These days, hearing some popular food chain announce that an item is currently unavailable on their menu is not uncommon. Who could forget the fried chicken shortage earlier this year? Or that time when fries were off the menu because potatoes were low in supply?
The reason? Food shortage. Food security is being dubbed the next global health crisis by experts. And already, we Filipinos are feeling its effects. One thing the Department of Agriculture attributed low food supply to is the months-long standoff between Ukraine and Russia that continues to disrupt the shipment of food across the globe.
This was also predicted by the Philippine Chamber of Agriculture and Food Inc. as early as April this year, estimating that we will feel its brunt by end of this year—which unfortunately for us is holiday season.[READ: Here’s how much basic commodities’ prices have changed—in 2022 alone]
But even though we are just within the last stretch before it’s officially unofficial Christmas season (you know how we Filipinos celebrate as early as September), a popular Noche Buena item is already in low stock: queso de bola. This in turn affected the availability of another beloved Filipino yuletide snack, ensaymada. Coupled with the ongoing sugar crisis that has so far affected the beverage industry, we could expect more sugar-laden products—aka most grocery items—to be hit.
Other than sugar though, here are other food items that are apparently currently on shortage:
Forget that we are an archipelago surrounded literally by salt water, turns out we are importing over 90 percent of our salt supply. According to the DA, this is due to the decline in salt production induced by poor quality control and stalled developments. If it’s any consolation, the Department of Trade and Industry assured the public recently that we have enough supply and that the recent price hike is only reasonable since salt prices haven’t changed in years.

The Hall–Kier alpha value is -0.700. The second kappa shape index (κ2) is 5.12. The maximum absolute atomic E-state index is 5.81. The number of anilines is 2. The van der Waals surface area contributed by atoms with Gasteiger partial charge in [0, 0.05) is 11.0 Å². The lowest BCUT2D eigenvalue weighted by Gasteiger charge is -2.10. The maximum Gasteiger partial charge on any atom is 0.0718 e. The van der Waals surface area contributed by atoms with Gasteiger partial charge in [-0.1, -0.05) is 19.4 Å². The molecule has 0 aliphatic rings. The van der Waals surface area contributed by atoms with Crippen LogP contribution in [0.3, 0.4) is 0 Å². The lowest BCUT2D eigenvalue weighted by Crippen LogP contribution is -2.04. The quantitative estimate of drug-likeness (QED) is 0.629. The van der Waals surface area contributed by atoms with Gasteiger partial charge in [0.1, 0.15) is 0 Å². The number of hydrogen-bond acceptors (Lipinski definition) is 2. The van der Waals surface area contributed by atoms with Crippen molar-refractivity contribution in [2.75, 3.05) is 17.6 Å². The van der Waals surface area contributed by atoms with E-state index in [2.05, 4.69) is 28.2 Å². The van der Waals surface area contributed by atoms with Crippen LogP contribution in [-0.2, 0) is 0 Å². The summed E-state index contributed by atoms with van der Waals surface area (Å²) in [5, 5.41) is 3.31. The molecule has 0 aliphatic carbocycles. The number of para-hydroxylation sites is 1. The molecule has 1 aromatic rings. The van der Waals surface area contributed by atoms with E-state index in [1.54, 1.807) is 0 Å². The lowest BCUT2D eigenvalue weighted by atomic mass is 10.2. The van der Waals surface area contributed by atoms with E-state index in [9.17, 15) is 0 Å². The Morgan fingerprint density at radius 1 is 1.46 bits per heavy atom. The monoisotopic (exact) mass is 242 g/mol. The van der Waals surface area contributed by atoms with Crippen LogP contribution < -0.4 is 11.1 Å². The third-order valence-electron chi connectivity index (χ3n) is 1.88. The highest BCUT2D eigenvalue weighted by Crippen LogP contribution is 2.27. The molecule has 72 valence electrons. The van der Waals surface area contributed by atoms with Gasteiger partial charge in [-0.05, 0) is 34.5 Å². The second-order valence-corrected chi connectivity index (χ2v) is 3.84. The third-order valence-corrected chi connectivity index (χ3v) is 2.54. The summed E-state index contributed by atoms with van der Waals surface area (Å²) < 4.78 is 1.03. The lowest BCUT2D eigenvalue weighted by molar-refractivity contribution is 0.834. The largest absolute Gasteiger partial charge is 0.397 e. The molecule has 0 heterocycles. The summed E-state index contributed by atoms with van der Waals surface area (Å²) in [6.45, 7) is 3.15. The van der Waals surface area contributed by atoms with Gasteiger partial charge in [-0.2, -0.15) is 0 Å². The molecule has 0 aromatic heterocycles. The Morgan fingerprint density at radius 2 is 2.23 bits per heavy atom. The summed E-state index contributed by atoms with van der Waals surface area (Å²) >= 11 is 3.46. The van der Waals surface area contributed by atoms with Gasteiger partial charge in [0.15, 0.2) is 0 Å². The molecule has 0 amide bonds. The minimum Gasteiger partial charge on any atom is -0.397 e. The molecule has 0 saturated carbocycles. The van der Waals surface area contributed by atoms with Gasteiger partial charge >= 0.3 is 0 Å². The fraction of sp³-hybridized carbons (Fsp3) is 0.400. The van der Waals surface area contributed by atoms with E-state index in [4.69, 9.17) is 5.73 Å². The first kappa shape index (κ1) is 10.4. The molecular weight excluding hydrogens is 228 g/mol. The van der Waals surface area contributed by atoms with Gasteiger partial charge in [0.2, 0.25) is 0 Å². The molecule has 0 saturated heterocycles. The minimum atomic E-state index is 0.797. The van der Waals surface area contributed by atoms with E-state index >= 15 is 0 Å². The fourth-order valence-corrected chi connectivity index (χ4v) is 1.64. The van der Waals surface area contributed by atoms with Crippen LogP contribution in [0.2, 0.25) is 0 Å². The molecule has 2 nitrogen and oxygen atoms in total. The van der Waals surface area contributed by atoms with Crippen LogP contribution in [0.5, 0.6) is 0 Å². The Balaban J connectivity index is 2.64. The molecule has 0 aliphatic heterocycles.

White onion and garlic
Other than human’s oldest known seasoning salt, the food crisis is also posing a threat to two of Filipinos’ beloved spices. White onion and garlic, which we mostly import, are projected to be in low supply later this year, according to the DA, despite, well, imports. Garlic lovers, sorry to tell you but you might need to hit the brakes on adding too many cloves than a recipe requires.
If not for a mall-based food business’ advisory that their best-selling sweet potato chips will temporarily be unavailable due to supply problems, the public wouldn’t be made aware of the kamote shortage. The DA later admitted that the root crop has been in decline since July, mostly because the rainy season affects its growth. But the agricultural bureau also assured the public that come October, kamotes will grow bigger and its price will go down.
Other than stocking up on these crops or weathering their prices, self-sufficiency can also help buffer supply woes. Did you know, for example, that you can grow your own vegetables at home, even in small spaces? Yes, you can. And some vegetables, including kamote tops, garlic, and onion, can be grown from scraps, too. That’s a win against food waste and for food security.